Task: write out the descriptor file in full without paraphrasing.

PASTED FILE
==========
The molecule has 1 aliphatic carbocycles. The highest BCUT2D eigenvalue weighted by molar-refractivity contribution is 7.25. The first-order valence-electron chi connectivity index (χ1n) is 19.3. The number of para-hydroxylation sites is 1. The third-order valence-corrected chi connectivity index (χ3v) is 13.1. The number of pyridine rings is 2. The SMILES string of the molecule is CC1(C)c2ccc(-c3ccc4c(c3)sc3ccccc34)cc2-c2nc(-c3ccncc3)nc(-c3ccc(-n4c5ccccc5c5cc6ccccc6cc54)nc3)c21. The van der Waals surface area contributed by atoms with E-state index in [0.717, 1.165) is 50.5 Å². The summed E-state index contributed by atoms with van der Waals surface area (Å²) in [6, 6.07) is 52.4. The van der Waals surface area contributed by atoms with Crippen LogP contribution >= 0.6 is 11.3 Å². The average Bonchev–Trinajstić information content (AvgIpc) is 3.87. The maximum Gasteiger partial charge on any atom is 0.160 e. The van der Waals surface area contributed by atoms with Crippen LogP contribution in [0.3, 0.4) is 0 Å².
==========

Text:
The molecule has 1 aliphatic carbocycles. The highest BCUT2D eigenvalue weighted by molar-refractivity contribution is 7.25. The first-order valence-electron chi connectivity index (χ1n) is 19.3. The number of para-hydroxylation sites is 1. The third-order valence-corrected chi connectivity index (χ3v) is 13.1. The number of pyridine rings is 2. The SMILES string of the molecule is CC1(C)c2ccc(-c3ccc4c(c3)sc3ccccc34)cc2-c2nc(-c3ccncc3)nc(-c3ccc(-n4c5ccccc5c5cc6ccccc6cc54)nc3)c21. The van der Waals surface area contributed by atoms with E-state index in [0.717, 1.165) is 50.5 Å². The summed E-state index contributed by atoms with van der Waals surface area (Å²) in [6, 6.07) is 52.4. The van der Waals surface area contributed by atoms with Crippen LogP contribution >= 0.6 is 11.3 Å². The average Bonchev–Trinajstić information content (AvgIpc) is 3.87. The maximum Gasteiger partial charge on any atom is 0.160 e. The van der Waals surface area contributed by atoms with Crippen LogP contribution in [0.3, 0.4) is 0 Å².